Don’t Be Facebook Friends with Clients — the Ethical Perspective

With the rise of social media, lawyers have of course gotten into the fray, starting Facebook fan pages for their law firms, professional profiles on LinkedIn and personal social media accounts. Attorneys have to be extra careful to use social media in a way that won’t expose them to ethics complaints.

In addition to analyzing social media for its advertising value, figuring out how things go “viral” on social media, and discussing how to use it well, an emerging area of discussion is the appropriate level of online social media interaction with clients from a business perspective. Even more importantly, though, is the neglected topic of the ethical considerations of being Facebook friends with clients. An attorney disbarred for unethical conduct no longer has a need for business development through social media, so best to avoid the problems Facebook friending can cause.

In short, being Facebook friends with clients and potential clients is a bad idea. Here is why:

  • Facebook friends will think you are having too much fun. Personal use of social media tends to make people look like they are all out having fun, living perfect lives where they eat the finest food, workout every day and rarely have a ruffled feather. If your clients think this is how you are living, any minor irritation they may feel at your delay in returning a phone call, last minute completion of a filing or other product of your busy practice will be seen as a sign that you were out living the high life rather than tending to their needs. That perception can lead a client to find fault with anything you do, have a short fuse with you or even instigate an ethics complaint.
  • Facebook friends will think you are making too much money. Social media also tends to make people look wealthier than they are, which can be bad for your reputation with clients. Maybe you got a steal on a hotel for a weekend away or a gift card for a fancy restaurant as a gift, but when your outings are posted online and clients see them, they will see you spending their money. When your monthly bill arrives, your client will not be so eager to bankroll your fun in the sun. What at first looked like a reasonable hourly rate now looks like extortion.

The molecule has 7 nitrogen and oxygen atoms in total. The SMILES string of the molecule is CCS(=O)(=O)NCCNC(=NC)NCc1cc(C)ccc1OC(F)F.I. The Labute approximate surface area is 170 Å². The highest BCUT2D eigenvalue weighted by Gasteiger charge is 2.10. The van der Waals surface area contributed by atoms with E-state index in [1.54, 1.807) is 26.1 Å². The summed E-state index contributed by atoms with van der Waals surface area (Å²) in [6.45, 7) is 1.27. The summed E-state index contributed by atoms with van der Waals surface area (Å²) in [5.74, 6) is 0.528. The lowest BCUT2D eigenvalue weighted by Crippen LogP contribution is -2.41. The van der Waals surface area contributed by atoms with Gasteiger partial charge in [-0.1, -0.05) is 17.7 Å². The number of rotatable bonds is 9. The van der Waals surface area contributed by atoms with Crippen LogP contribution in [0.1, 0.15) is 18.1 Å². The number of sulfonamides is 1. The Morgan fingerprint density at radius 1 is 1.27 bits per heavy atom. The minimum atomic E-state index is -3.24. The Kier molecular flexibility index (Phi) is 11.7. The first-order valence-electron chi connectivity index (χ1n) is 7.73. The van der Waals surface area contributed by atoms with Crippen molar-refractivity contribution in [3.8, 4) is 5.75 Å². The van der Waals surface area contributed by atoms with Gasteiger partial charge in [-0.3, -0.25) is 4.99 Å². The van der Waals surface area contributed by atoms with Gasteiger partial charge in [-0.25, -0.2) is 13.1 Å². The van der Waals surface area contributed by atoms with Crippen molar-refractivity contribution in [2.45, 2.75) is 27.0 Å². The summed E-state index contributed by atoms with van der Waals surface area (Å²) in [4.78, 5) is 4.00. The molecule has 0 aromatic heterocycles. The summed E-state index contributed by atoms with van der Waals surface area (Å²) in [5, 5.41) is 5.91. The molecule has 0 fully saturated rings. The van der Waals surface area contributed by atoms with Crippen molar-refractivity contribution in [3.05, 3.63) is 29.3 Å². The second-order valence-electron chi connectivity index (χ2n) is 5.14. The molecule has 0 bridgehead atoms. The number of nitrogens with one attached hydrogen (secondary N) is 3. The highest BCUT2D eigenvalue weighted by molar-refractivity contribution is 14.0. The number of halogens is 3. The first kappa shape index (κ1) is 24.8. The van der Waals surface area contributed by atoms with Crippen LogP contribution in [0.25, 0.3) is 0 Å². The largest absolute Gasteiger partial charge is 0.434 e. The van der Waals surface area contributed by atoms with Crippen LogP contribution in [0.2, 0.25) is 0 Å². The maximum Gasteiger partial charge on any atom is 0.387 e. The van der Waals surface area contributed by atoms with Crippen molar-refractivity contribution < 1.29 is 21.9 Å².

• Clients know the context of your work-life remarks. If you are speaking only to non-work friends and share a rough day in court with a bullying opposing counsel, they might give you a pat on the back, buy you a beer and that will be the end of it. If your client hears or reads this remark, they could have different insight into your work than you intended to convey and may feel that you are oversharing about their case. A client may wonder what more might you be sharing about them. Their faith in your attorney-client confidentiality may be shaken. This can cause ethics problems for sure.

Attorneys are people too, and to say that none of us should participate in social media would be a naïve proposition. In addition to fueling our personal lives, social media can help build contacts that eventually lead to business.

So what can attorneys do online to take advantage of social media’s power while still navigating the ethical waters?

  • Use LinkedIn for interaction with clients and colleagues. On LinkedIn you will not be tempted to post the sort of personal snippets common on Facebook. LinkedIn is a great way to stay connected to professional contacts and clients and generate business without the risks listed above.
  • Use privacy settings. Even if you do not connect with clients on Facebook, they may still be able to see all that you post if your settings are not set up to guard against prying eyes. But be warned—privacy settings are not failsafe.
  • Keep your private life private for safety. Social media is full of pitfalls from a privacy perspective. Volumes are being written and countless hours of classes are being taught on staying safe online. Just as your clients do not need to know which school your child attends and that you will be there on a particular date for a performance, neither does anyone else. Use extra caution.

Social media is clearly not a fad going away anytime soon, and it is a powerful force that can be used for good when used right. Steer clear of the dangers and integrate social media into your professional and personal lives without souring attorney-client relationships.

Megan Zavieh
Megan Zavieh is a state bar defense attorney and general ethics counselor admitted to practice in California, Georgia, New York and New Jersey. She is the current Chair of the Executive Committee of the Solo and Small Firm Section of the State Bar of California and focuses her practice on assisting California lawyers. She is also a mother to four insanely fun and independent children ages 2 to 10, a mud-loving Spartan racer, and a runner. She passionately believes that her colleagues should not face disciplinary action alone, so she devotes her non-billable hours to developing new tools for self-represented lawyers to defend themselves before the state bar.

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